Turkey to set out 'new economic model' as lira tumbles


Turkey said it would set out a new economic plan as the Turkish lira dropped to a record low and pressure mounted on Ankara to reassure investors and resolve an escalating dispute with the US.

The lira was down as much as 2.9 per cent on Thursday, at TL5.4364 to the dollar, below the previous low of TL5.4253 reached on Monday.

In an emailed statement, Ankara said Berat Albayrak, finance minister, would announce a “new economic model” on Friday.

Markets have signalled deep concern about the consequences of Turkey’s rift with the Trump administration and the US’s imposition of sanctions on its Nato ally, and about the stewardship of the economy under President Recep Tayyip Erdogan and Mr Albayrak, his son-in-law.

A Turkish delegation held talks at the US state department on Wednesday, in a bid to settle the dispute with Washington, which centres on Ankara’s detention of a US pastor. However, there was no indication of a resolution by Thursday morning.

In its statement, the Turkish finance ministry said it planned to hold the budget deficit this year to less than 2 per cent of gross domestic and that it expected growth next year to be between 3 and 4 per cent, less than its previous forecast of 5.5 per cent growth for both this year and the next.

Some investors are worried that Turkish growth has become unbalanced, calling for the government to take steps to slow down the economy and reduce its dependence on short-term foreign funds.

The finance ministry said it expected the current account deficit, which was 5.6 per cent of GDP last year, to be less than 4 per cent next year and that inflation, currently about 15 per cent, would return to single digits in “a short period of time”.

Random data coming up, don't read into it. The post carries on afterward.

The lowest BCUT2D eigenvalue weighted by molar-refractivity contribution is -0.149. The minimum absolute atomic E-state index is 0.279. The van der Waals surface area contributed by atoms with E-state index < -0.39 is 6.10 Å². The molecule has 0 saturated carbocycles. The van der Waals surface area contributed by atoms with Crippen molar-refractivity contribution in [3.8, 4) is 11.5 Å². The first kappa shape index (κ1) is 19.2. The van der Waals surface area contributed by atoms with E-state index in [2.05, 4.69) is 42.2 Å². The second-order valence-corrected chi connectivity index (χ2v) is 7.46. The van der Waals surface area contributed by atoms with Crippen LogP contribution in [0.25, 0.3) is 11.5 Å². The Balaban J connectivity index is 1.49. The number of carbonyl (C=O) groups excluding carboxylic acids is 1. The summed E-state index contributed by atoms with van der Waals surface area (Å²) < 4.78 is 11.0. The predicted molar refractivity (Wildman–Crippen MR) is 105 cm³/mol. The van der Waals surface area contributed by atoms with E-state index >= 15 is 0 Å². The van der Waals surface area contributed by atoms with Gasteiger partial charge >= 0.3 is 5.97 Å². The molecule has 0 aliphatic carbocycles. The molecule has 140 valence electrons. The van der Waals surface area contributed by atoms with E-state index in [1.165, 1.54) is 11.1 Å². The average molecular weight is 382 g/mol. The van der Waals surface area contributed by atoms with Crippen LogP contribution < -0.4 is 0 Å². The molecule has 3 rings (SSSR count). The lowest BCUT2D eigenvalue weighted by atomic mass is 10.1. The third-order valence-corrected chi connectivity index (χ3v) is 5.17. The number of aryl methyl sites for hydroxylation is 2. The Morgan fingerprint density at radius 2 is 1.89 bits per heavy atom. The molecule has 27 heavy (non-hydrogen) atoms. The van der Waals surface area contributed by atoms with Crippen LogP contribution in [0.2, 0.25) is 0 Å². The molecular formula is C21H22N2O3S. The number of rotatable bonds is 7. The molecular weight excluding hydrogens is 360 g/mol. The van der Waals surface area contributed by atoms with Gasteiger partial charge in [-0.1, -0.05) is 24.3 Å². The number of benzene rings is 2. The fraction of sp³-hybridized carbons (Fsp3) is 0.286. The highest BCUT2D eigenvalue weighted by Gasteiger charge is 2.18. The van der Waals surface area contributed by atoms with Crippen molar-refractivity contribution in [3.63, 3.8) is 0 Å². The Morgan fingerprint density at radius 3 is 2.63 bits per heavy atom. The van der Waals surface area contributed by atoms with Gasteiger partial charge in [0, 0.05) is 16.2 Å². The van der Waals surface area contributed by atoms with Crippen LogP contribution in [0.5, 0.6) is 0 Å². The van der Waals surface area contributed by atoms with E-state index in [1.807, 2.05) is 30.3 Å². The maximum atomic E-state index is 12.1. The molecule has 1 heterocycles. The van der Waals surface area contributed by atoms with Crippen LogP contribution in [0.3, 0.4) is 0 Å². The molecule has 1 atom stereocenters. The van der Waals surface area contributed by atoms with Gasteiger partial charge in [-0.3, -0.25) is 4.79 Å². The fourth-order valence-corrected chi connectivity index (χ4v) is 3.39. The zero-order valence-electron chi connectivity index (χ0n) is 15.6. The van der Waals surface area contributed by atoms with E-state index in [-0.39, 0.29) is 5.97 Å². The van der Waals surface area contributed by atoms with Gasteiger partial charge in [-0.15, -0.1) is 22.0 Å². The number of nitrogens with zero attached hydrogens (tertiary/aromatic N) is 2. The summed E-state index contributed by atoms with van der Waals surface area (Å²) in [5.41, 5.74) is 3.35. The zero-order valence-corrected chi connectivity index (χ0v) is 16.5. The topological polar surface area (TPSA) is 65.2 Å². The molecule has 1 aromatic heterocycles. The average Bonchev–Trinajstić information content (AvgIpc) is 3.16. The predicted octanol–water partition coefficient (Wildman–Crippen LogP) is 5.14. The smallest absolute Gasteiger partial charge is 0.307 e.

It also said it did not believe Turkey’s banks or companies faced foreign exchange or dollar risks, despite market concerns about Turkish corporates’ level of debt.

“The Turkish banking system is in a position to effectively manage, as it has in the past, financial volatility with its robust capital structure and balance sheets,” it said.

“Contrary to the speculative statements being made in the market about our banks and our companies, our regulatory institutions do not see a problem posed by the exchange rate or liquidity risks . . . We recommend that investors and our people take these reports that reflect the real situation into consideration, rather than such comments.”

Among the disputes weighing on relations is the Trump administration’s decision this week to re-impose sanctions on Iran over its nuclear programme. Turkey relies on its neighbour for about half of its oil supply and 17 per cent of its natural gas, and the energy minister, Fatih Donmez, said on Wednesday it would continue to import Iranian gas.

“We don’t have the option of leaving Turkish citizens without electricity or in the cold,” he said, according to the Anadolu Agency, adding he expected “a good outcome” on the issue from the talks in Washington.

Mr Erdogan was quoted as telling a group of businessmen on Wednesday that the meeting in Washington showed “the process was working”.

“Everything will get better in a reasonable time. The markets will settle down. Don’t be afraid at all, it will all pass,” he said, according to Milliyet newspaper.

Thursday’s fall in the lira came amid a gloomy backdrop for emerging market currencies.

The Russian rouble declined further after experiencing a sharp drop on Wednesday after the Trump administration agreed new sanctions against the country following an alleged nerve agent attack against British citizen and former Russian spy Sergei Skripal.

MSCI’s emerging markets currencies gauge was down 0.14 per cent on Thursday.



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